The creator of the franchise, Eiichiro Oda, has a habit of pulling characters from way, way, WAY earlier in the series back to the forefront.  In the eyes of some, it’s cute; in the eyes of a new viewer, it’ll just lead to many bouts of “Who is that?” and “Why do they know this character?”  It certainly doesn’t help that out of the Big Three, One Piece has a higher density of wacky characters and hijinks than a Jupiter-sized clump of iridium.

This happened.

4) Anime is (often needlessly) complicated.

Hey, remember when everyone used to love this guy?

And then everyone started hating him because of his increasingly stupid plots and twists, played straight without any sense of levity or awareness?

 Yep, anime has the same problems.  Part of it’s a consequence of the layering effect, putting chapter after chapter and episode after episode atop one another.  Once you put one statement out there, it becomes difficult trying to change it.  Once you say “Character X has this power,” you can’t go back and say “Oh, by the way, Character X can do this too.”  At least, that’s how it should work.  Thinking back, I feel as if there’s an almost compulsive desire to add plot twists and shocking developments in a story that didn’t need one.  Suddenly giving characters new powers and abilities out of the ether are one example, but certainly not the only one; secret government conspiracies, revenge from ancient civilizations, betrayals from good buddies to entire organizations...the list goes on and on, but they don’t always flow in the story’s context.  Almost as if somebody just threw it in on a whim…

The more endemic problem, however, is the symbolism used.  Japan, you see, has sort of a …well, different take on Christianity.  Which is to say, not as much as the West.  Keep in mind that Japan was an insular, highly-isolated society for hundreds of years (being a series of islands helped).  They had a culture, and the most exposure they had to Christianity was from some missionary work that didn’t exactly set the East on fire.  So what would eventually become sacred over here would become something known about and recognized in Japan, but never anything major.  (At least, as far as I know; don’t take everything I’ve said to heart, as I’m obviously no expert on the subject.)

I guess that's how it happened...

What does this mean for anime and manga?  Well, it means that the Bible -- and other religious texts, of course -- are reservoirs of referential material.  You know, just in case a creator wants to add a little class to their story.  No way that could cause any problems, right?  You know, like an answer to what those symbols mean in the context of your story, and other miscellaneous details you’ll have to explain if someone calls you out on it?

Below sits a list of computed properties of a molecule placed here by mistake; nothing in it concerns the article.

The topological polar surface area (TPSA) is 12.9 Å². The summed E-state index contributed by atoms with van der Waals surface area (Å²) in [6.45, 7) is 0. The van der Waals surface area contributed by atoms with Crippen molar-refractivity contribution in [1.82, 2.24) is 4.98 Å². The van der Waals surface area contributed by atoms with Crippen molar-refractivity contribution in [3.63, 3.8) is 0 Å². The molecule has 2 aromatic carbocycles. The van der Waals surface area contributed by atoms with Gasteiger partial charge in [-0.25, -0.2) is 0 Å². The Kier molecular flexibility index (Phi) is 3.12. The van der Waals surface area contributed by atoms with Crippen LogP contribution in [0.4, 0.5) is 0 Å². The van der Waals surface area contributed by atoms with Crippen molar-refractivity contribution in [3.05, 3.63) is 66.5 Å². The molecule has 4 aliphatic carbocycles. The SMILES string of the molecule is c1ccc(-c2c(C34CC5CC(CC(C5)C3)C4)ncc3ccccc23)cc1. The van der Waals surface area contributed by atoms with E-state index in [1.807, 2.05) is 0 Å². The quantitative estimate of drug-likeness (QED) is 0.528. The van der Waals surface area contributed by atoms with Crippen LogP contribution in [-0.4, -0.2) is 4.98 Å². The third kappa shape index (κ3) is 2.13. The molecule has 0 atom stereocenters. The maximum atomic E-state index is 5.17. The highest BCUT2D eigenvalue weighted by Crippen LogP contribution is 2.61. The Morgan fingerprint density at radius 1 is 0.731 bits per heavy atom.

Worst Offender: Neon Genesis Evangelion

This is a problematic series, to say the least.  It’s good, I suppose, and definitely popular.  The problem is that after a certain point, it stops making sense.

It starts out simple enough: teenage boy is recruited by a super-secret agency to fight off invading giant monsters with -- you guessed it -- a giant robot.  Cool.  It was a show that had its darker moments and intense scenes, but broke it up with some lighthearted antics every now and then.  And then after a certain point, things get…well, crazy.  Chalk it up to a rapidly-dwindling budget, the creator having a mental breakdown and dealing with depression, or just the fact that nobody had a clue on what they were doing, but suddenly the Freudian elements get taken up a notch.  And there are nude girls in capsules, and mommy issues oozing out of every orifice, and people dying, and teenage white-haired Jesus, and…the ending.  The last two episodes jettison the plot into space, feature unneeded “psychological analyses” of the characters, and occasionally de-evlove into half-finished sketches. 

This is how the studio tells you they're out of money that the hero's hit rock bottom.

I’ve seen the argument that traumatic events from earlier episodes finally force the lead character’s mind to fall apart.  On that note, I agree.  But that doesn’t make it a good idea.

Nor is ending your series on this, when there are still giant monsters and robots mucking about.

3) Anime is pandering.

If you are a female in anime, your life sucks.  

This story starts with looking at a girl's underwear.  And that's just the beginning.

If my estimates are correct, then…

--You have an 84% chance of having your panties exposed

--You have a 38% chance of being improbably buxom (and as a corollary, a 70% chance of having your breasts bounce about like Jell-O)

--Conversely, you have a 64% chance of being flat-chested (and incredibly sore about it/jealous of your peers); as a corollary, you have a 32% chance of having your hair arranged in twin pigtails, wearing skirts and thigh-high socks, and playing hard-to-get with the lead male

--If you are in a series with lots of fighting, you have a 92% chance of being relegated to cheerleader duty after being hopelessly outclassed by allies and enemies alike.  If you are in a series with lots of romance, you will have the same probability of competing for the love of an objectively pissant lead with a bevy of same-aged women